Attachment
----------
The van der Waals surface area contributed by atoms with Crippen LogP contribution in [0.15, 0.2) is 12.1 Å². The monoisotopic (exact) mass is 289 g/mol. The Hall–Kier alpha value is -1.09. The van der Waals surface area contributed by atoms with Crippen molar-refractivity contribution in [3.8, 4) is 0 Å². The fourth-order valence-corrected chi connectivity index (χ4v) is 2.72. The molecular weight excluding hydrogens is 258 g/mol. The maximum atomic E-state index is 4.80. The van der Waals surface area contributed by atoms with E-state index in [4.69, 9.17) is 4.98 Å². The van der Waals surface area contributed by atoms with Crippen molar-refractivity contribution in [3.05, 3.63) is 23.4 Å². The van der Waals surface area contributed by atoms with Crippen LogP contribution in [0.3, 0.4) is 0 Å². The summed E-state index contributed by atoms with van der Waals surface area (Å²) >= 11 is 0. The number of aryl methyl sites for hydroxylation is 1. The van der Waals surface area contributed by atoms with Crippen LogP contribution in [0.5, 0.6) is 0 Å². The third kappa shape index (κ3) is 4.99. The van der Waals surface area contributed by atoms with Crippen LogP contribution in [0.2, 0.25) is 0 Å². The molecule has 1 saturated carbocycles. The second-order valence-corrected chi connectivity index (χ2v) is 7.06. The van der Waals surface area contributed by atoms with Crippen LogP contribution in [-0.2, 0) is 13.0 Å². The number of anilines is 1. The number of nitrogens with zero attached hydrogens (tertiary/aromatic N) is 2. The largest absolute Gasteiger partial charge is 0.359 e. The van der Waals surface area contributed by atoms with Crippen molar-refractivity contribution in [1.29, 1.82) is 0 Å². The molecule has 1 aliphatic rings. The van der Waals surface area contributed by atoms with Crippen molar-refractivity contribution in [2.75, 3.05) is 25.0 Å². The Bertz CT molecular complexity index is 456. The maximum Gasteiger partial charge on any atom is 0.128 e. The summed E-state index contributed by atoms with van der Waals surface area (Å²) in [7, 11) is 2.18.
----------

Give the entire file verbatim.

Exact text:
The van der Waals surface area contributed by atoms with Crippen LogP contribution in [0.15, 0.2) is 12.1 Å². The monoisotopic (exact) mass is 289 g/mol. The Hall–Kier alpha value is -1.09. The van der Waals surface area contributed by atoms with Crippen molar-refractivity contribution in [3.8, 4) is 0 Å². The fourth-order valence-corrected chi connectivity index (χ4v) is 2.72. The molecular weight excluding hydrogens is 258 g/mol. The maximum atomic E-state index is 4.80. The van der Waals surface area contributed by atoms with E-state index in [4.69, 9.17) is 4.98 Å². The van der Waals surface area contributed by atoms with Crippen molar-refractivity contribution in [3.05, 3.63) is 23.4 Å². The van der Waals surface area contributed by atoms with Crippen LogP contribution in [0.3, 0.4) is 0 Å². The summed E-state index contributed by atoms with van der Waals surface area (Å²) >= 11 is 0. The number of aryl methyl sites for hydroxylation is 1. The van der Waals surface area contributed by atoms with Crippen LogP contribution in [0.5, 0.6) is 0 Å². The third kappa shape index (κ3) is 4.99. The van der Waals surface area contributed by atoms with Crippen LogP contribution in [0.2, 0.25) is 0 Å². The molecule has 1 saturated carbocycles. The second-order valence-corrected chi connectivity index (χ2v) is 7.06. The van der Waals surface area contributed by atoms with Crippen LogP contribution in [-0.2, 0) is 13.0 Å². The number of anilines is 1. The number of nitrogens with zero attached hydrogens (tertiary/aromatic N) is 2. The largest absolute Gasteiger partial charge is 0.359 e. The van der Waals surface area contributed by atoms with Crippen molar-refractivity contribution in [1.29, 1.82) is 0 Å². The molecule has 1 aliphatic rings. The van der Waals surface area contributed by atoms with Crippen molar-refractivity contribution in [2.75, 3.05) is 25.0 Å². The Bertz CT molecular complexity index is 456. The maximum Gasteiger partial charge on any atom is 0.128 e. The summed E-state index contributed by atoms with van der Waals surface area (Å²) in [7, 11) is 2.18.